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TWO POEMS by Nghiem Tran



The winter stars, months later,

Would ask why I went there. Why I went

Knowing what the cellar held. Abyss.

Stillness. The dark mounting me, a saddle.

To the stars nothing could come close to

Their diminishment, celestial and light-years

Away. At the time, I really didn’t

Know I was making a mistake. I heard

The birdcall of desire and flew.

Red-breasted and alone. Into a nest of Night woven with moonlight. Threads Of it tightening and brightening,

His hold on me the spectral presence

Of a makeshift heaven. I sought

A home in ghosts and grieved what Was never there. Would the real thing Be any different? All along the fog

On the window was my breath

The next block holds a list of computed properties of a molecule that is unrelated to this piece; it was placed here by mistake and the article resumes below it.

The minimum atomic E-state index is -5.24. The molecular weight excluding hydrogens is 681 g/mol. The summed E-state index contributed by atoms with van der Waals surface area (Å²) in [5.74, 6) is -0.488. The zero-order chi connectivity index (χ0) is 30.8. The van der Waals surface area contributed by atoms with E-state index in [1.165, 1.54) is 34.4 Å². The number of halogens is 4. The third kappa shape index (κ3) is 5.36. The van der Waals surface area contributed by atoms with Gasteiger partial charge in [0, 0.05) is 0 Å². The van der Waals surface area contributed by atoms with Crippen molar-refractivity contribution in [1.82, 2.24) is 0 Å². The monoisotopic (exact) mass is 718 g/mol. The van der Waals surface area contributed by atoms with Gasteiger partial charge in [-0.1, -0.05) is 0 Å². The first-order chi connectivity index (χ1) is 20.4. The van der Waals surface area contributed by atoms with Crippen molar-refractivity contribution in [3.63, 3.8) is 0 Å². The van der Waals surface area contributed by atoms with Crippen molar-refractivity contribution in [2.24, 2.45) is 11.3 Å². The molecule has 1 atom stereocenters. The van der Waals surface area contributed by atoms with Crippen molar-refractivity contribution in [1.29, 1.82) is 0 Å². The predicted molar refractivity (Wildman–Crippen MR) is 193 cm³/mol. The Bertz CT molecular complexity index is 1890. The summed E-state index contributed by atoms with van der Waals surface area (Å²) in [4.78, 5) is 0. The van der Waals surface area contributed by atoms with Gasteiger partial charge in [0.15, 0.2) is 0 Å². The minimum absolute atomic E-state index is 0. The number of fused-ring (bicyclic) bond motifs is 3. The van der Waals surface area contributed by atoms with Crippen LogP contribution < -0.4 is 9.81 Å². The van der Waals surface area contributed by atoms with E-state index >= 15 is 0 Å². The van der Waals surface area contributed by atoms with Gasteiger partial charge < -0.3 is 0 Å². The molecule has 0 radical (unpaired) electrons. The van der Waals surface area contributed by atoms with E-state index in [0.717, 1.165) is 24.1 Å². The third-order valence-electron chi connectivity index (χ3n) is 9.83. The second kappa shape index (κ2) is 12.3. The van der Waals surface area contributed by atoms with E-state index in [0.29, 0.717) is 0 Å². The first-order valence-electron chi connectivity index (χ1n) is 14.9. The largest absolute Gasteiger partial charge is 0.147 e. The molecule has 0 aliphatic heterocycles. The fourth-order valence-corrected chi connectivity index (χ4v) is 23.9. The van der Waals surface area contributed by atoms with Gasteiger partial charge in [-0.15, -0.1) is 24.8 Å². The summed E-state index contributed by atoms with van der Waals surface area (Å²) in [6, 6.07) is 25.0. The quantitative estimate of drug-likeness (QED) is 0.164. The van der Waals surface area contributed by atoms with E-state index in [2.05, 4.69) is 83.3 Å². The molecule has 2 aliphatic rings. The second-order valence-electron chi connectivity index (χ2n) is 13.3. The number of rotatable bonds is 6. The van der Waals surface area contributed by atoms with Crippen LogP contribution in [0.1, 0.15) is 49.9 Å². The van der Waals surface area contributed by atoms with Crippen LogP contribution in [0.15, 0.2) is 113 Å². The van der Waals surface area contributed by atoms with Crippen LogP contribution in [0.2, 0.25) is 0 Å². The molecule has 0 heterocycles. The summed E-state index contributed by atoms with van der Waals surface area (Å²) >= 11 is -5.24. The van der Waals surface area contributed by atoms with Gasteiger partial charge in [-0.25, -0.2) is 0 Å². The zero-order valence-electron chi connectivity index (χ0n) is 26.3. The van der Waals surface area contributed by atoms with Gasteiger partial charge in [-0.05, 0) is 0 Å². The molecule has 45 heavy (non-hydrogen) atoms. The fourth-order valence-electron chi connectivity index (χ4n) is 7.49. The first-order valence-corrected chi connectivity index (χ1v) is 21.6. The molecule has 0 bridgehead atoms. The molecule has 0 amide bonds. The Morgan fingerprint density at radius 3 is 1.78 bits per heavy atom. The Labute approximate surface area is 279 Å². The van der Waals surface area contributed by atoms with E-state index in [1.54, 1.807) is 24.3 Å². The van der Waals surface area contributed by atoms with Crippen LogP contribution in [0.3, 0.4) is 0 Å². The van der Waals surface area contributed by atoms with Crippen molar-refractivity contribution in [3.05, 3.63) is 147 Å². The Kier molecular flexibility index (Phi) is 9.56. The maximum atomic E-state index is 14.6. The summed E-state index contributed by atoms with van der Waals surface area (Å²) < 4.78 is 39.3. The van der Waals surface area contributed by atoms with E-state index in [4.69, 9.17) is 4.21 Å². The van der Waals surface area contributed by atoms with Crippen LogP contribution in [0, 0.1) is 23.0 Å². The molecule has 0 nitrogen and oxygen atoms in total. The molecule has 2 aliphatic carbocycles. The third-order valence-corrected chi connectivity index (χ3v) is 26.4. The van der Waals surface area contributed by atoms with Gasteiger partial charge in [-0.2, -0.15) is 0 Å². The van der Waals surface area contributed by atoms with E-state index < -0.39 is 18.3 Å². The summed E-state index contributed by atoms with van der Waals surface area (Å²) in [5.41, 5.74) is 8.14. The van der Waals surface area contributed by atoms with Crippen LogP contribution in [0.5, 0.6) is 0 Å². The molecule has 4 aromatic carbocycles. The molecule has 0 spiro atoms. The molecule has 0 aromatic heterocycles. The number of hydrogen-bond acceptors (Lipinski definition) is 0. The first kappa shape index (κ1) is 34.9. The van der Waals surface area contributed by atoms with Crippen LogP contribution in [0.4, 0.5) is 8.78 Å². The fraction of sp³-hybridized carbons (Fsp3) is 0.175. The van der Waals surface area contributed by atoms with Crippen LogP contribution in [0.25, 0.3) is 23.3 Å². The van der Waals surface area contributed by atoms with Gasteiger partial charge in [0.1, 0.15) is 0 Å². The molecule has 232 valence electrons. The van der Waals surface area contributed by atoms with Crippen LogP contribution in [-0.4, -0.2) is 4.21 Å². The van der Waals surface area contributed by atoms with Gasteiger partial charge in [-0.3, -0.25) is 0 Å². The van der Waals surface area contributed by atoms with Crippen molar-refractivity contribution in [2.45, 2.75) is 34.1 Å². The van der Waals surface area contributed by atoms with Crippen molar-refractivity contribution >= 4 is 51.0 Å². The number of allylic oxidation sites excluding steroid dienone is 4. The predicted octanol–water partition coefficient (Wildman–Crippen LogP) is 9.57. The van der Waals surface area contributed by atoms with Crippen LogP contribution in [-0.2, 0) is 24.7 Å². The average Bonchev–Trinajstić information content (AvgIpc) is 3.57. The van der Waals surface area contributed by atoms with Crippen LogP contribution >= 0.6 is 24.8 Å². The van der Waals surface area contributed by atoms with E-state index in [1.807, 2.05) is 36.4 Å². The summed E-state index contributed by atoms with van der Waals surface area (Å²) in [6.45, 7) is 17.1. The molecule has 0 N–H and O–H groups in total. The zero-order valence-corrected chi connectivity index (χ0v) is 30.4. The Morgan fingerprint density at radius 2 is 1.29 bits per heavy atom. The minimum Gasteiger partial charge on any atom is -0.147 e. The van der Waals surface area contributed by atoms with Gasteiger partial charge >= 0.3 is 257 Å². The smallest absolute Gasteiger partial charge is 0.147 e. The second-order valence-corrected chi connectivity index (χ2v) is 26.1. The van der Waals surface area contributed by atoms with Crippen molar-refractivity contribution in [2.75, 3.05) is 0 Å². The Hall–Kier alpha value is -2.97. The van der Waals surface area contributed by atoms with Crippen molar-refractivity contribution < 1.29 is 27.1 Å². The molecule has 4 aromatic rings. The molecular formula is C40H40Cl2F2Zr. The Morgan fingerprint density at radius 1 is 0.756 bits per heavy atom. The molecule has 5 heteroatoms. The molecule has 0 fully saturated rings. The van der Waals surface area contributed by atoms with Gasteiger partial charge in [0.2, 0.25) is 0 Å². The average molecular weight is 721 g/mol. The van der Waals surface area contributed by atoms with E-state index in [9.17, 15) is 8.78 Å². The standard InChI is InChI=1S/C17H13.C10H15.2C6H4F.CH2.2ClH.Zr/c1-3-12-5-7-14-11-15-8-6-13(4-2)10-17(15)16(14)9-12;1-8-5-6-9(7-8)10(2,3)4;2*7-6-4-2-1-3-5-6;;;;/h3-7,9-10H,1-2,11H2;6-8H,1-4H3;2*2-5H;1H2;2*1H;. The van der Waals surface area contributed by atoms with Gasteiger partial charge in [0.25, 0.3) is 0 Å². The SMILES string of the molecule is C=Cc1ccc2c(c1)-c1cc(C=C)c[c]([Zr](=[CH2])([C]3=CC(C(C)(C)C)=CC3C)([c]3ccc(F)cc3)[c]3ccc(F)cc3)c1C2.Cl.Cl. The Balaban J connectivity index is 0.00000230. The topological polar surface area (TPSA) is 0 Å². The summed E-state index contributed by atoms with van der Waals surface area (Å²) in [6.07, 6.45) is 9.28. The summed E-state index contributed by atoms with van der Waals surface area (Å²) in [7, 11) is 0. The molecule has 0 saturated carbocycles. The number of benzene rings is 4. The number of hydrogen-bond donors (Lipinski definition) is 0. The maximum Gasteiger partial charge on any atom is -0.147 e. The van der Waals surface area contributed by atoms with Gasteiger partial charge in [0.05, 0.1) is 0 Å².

Seeking a vessel to crack wide open.


They’re right, the monks robed in mud. Their breaths sour and unrepentant.

You think you’re safe?

Thoughts thrown like a spear

Into mirrors. And the mirage shatters. Then the return to the prismatic

Prison. Solitude to wade into. A pond, Cold, dark––But safe. No more thinking Whether an ally’s words hid a blade beneath The tongue. Assume the worst,

And set fire to the Trojan horse. Invasion: The armed men in the belly of a

Carefully worded truce. Once Lucifer

Was loyal, kissing the hand of God. Once

The world came to you like a small child.


NGHIEM TRAN was born in Vietnam and raised in Kansas. He is a Kundiman Fellow. His work can be seen in American Poetry Review, The Adroit Journal, the Offing, Wildness, and elsewhere.


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